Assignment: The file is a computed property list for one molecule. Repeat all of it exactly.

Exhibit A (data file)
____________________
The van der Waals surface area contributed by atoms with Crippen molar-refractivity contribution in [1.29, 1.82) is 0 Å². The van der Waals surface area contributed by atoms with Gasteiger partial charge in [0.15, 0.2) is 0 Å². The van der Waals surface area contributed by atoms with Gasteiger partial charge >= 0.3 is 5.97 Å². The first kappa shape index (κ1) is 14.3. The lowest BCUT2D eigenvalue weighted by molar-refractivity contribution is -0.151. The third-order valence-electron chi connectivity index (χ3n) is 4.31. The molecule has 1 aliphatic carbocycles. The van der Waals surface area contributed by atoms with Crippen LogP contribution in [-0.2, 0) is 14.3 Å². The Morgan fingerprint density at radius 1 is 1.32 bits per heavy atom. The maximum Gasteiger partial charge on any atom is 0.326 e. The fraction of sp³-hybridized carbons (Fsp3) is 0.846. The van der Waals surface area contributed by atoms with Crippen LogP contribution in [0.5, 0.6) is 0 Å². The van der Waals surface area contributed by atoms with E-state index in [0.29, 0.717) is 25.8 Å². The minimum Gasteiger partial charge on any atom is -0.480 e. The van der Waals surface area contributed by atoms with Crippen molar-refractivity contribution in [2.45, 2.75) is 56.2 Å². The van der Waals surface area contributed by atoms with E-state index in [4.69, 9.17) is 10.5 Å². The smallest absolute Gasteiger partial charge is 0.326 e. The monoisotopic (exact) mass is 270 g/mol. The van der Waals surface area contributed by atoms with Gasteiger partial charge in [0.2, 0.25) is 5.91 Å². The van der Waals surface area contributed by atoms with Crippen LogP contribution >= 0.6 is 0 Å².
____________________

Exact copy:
The van der Waals surface area contributed by atoms with Crippen molar-refractivity contribution in [1.29, 1.82) is 0 Å². The van der Waals surface area contributed by atoms with Gasteiger partial charge in [0.15, 0.2) is 0 Å². The van der Waals surface area contributed by atoms with Gasteiger partial charge >= 0.3 is 5.97 Å². The first kappa shape index (κ1) is 14.3. The lowest BCUT2D eigenvalue weighted by molar-refractivity contribution is -0.151. The third-order valence-electron chi connectivity index (χ3n) is 4.31. The molecule has 1 aliphatic carbocycles. The van der Waals surface area contributed by atoms with Crippen LogP contribution in [-0.2, 0) is 14.3 Å². The Morgan fingerprint density at radius 1 is 1.32 bits per heavy atom. The maximum Gasteiger partial charge on any atom is 0.326 e. The fraction of sp³-hybridized carbons (Fsp3) is 0.846. The van der Waals surface area contributed by atoms with Crippen LogP contribution in [0.5, 0.6) is 0 Å². The van der Waals surface area contributed by atoms with E-state index in [0.29, 0.717) is 25.8 Å². The minimum Gasteiger partial charge on any atom is -0.480 e. The van der Waals surface area contributed by atoms with Crippen molar-refractivity contribution in [2.45, 2.75) is 56.2 Å². The van der Waals surface area contributed by atoms with E-state index in [4.69, 9.17) is 10.5 Å². The smallest absolute Gasteiger partial charge is 0.326 e. The monoisotopic (exact) mass is 270 g/mol. The van der Waals surface area contributed by atoms with Gasteiger partial charge in [0.2, 0.25) is 5.91 Å². The van der Waals surface area contributed by atoms with Crippen LogP contribution >= 0.6 is 0 Å².